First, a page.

This is is one of the most common questions we hear. Unfortunately, some people don’t ask because have been led to believe that it is normal and/or there’s nothing that can be done about it. This question is so important because it opens the door to learn more about your body and the opportunity to improve your wellbeing and quality of life at any age.

Is urinary leakage with activity normal?

Urinary leakage with activity or cough is, in fact, common–but not normal. It would be similar to asking “I need reading glasses now to see the small print; is that normal?” It is common for eyesight to change, especially as we get older, but it is NOT something that we consider a normal state or expect people to just “live with.” Similarly, leakage of urine with activity, coughing or laughing is common in women (as many as one in four or more as we age), but it is most certainly not something that you just have to live with.

Why does urinary leakage happen?

Urine leakage that is caused by a sudden increase in abdominal pressure, such as occurs with a cough or strenuous exercise, is called ‘stress urinary incontinence.’ Normally urine only leaves the body when you are purposefully emptying your bladder. With stress urinary incontinence, urine leaves the bladder unexpectedly at the time of a cough, sneeze, laugh, jump, etc. This happens because the strength of the bladder outlet – the urethra, is weaker and no longer is able to keep the outlet closed during the increase in pressure on the bladder. This is not normal and it indicates a weakness of the ‘door.’ This weakness can progress over time, making the leakage more and more common.

Weakening of the urethra can be caused by loss of strength of the supporting muscles known as the pelvic floor muscles. These are the same ones that you squeeze when trying to keep urine from passing. Another cause of weakness of the bladder ‘door’ is a loss of strength of the connective tissue which supports the urethra and lower bladder. This connective tissue acts like a strong hammock that keeps the urethra and bladder in the best position. When the pelvic floor muscles become weak or the hammock support loses its strength, stress leakage can occur.

What are the treatments for stress urinary incontinence?

First of all, whether to do something or nothing is up to the person experiencing the leakage. For some, an infrequent small leak of urine is not bothersome and does not feel worth the effort of intervening. It does indicate that the door is weak, and some people may wish to be proactive and try to avoid any worsening of the problem.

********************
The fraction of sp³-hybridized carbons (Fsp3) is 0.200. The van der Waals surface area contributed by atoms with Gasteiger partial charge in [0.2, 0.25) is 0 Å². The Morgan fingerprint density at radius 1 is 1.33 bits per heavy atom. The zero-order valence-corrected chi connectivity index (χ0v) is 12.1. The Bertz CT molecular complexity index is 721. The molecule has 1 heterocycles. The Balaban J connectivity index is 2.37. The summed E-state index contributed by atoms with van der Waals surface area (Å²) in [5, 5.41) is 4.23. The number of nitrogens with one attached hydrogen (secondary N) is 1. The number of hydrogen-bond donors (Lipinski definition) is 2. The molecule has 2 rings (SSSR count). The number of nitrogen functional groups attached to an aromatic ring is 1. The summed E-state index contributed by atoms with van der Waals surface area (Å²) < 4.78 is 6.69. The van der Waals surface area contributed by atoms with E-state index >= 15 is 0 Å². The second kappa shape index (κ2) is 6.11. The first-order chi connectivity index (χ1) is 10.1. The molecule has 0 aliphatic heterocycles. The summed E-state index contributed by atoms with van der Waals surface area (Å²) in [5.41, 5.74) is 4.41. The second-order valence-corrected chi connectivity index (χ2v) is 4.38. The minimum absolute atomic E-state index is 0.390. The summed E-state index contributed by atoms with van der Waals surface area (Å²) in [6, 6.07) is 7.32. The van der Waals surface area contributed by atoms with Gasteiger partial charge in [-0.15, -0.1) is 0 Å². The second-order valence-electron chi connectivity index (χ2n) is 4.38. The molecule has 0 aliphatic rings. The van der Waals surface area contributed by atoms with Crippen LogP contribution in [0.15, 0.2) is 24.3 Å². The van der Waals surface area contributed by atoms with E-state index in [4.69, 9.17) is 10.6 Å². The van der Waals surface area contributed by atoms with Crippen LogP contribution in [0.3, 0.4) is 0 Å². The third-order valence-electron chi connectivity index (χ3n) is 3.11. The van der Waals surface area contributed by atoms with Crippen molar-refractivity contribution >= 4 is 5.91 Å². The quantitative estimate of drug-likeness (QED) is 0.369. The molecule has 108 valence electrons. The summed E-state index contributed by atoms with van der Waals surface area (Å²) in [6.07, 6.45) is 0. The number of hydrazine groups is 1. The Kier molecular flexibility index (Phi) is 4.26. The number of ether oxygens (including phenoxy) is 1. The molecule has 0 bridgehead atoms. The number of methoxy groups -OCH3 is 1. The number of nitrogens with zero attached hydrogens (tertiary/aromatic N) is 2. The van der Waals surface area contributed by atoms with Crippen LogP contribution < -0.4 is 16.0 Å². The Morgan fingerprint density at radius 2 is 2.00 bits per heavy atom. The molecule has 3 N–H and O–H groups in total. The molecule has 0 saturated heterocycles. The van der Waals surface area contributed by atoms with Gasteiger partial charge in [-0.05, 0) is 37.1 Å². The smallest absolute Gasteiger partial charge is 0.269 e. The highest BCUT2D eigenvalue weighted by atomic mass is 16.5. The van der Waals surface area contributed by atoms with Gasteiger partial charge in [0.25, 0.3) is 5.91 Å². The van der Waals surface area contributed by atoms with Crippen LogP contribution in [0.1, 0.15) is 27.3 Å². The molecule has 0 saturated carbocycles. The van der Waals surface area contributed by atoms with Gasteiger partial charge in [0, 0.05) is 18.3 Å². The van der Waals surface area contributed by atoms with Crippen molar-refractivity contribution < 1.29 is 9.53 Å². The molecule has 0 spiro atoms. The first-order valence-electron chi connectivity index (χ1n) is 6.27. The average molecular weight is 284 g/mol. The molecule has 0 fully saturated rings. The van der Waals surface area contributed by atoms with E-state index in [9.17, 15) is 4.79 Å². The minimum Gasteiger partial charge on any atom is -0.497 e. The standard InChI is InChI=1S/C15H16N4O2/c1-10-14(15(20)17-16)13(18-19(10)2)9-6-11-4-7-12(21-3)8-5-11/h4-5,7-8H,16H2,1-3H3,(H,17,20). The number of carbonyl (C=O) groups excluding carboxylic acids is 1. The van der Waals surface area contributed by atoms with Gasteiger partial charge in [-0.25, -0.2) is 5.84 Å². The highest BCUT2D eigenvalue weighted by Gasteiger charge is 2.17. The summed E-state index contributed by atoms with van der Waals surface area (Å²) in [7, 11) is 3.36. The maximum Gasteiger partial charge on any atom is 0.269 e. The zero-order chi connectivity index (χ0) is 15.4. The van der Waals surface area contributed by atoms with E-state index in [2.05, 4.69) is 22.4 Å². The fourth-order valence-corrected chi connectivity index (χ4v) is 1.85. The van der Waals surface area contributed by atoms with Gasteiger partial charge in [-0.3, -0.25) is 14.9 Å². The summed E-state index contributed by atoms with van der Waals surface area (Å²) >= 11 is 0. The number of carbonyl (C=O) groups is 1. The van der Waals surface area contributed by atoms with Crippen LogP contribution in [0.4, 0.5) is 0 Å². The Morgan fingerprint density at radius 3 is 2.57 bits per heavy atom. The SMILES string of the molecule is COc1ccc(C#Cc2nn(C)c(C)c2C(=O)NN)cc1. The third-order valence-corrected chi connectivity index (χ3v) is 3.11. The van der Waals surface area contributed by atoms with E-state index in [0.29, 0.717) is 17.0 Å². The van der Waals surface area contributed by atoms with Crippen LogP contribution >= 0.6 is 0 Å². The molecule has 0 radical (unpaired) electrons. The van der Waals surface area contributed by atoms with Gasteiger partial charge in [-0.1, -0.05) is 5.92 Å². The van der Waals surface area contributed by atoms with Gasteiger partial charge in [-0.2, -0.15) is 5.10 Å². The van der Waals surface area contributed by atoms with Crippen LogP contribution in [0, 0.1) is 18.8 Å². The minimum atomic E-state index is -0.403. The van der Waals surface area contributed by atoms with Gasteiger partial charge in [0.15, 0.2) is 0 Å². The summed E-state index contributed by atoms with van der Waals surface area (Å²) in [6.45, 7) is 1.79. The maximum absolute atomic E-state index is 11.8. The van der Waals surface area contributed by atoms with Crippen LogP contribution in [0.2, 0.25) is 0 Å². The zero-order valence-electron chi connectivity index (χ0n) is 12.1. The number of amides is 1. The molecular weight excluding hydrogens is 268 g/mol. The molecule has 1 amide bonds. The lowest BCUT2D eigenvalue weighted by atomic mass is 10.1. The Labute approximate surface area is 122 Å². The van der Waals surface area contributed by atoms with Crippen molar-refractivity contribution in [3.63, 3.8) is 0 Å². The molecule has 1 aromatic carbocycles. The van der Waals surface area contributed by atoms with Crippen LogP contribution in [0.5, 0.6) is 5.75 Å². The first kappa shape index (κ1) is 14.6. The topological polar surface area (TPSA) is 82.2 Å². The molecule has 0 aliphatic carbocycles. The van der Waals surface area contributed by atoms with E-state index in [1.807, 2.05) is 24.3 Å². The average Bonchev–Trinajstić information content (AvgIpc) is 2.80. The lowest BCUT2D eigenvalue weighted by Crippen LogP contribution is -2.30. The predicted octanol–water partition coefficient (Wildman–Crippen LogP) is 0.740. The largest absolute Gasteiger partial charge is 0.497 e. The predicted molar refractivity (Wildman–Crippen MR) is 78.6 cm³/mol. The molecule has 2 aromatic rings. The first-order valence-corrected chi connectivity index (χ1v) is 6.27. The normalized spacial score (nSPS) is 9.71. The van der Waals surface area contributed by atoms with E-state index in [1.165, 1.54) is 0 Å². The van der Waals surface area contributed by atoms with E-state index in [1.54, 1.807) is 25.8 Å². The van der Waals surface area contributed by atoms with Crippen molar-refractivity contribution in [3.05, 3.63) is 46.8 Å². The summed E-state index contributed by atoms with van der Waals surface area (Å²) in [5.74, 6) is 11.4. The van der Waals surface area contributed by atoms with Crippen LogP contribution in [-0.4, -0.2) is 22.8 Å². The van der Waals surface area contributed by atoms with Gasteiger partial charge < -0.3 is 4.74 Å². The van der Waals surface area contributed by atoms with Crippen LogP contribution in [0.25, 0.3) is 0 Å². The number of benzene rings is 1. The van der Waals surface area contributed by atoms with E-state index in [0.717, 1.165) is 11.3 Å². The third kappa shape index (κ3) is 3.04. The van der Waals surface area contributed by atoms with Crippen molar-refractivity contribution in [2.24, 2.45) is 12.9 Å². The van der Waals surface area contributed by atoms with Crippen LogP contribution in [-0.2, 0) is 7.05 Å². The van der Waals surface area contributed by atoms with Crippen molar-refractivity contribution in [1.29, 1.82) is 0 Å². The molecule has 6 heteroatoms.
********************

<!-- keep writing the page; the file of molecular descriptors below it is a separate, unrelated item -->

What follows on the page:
Preventative strategies could include strengthening the muscles of the pelvic floor with Kegel exercises. They could also include avoiding unnecessary strain to the pelvic floor support tissues (the hammock). Most people are not aware that certain daily life habits can breakdown supportive tissue to the pelvic organs and the urethra little by little over time. Examples of this are frequent bouts of constipation with straining, a chronic deep cough that puts frequent pressure against the pelvic support system or heavy or improper lifting techniques. All of these generate stress and strain on the connective tissue and can cause further loss of support. Thus, treating constipation or a chronic cough, avoiding unusually heavy lifting and learning how to lift correctly are all things that can prevent further loss of support to the urethra.

In some cases, the leakage is bothersome enough that a person will ask their doctor about it–or even schedule an appointment with a specialist (often called a urogynecologist or female pelvic medicine and reconstructive surgery specialist) to talk about the issue. Multiple options exist for treating bothersome urinary incontinence, including formal pelvic floor exercises with a trained physical therapist, as well as nonsurgical and surgical treatments for stress urinary incontinence that provide support to the urethra to prevent leakage. Before deciding on a treatment, you should feel well-informed about the risks and benefits of all of the options in order to make the best choice for you.

If it is bothering you, talk to your doctor about it. Do not manage stress urinary incontinence by avoiding healthy activities like running or jumping in order to stay dry. This deprives you of the important vigorous activity that the rest of your body needs and is so important to general health and wellbeing. Just know that while leakage is common, is not a normal state and should be treated if it limits you from doing the things you want to be doing.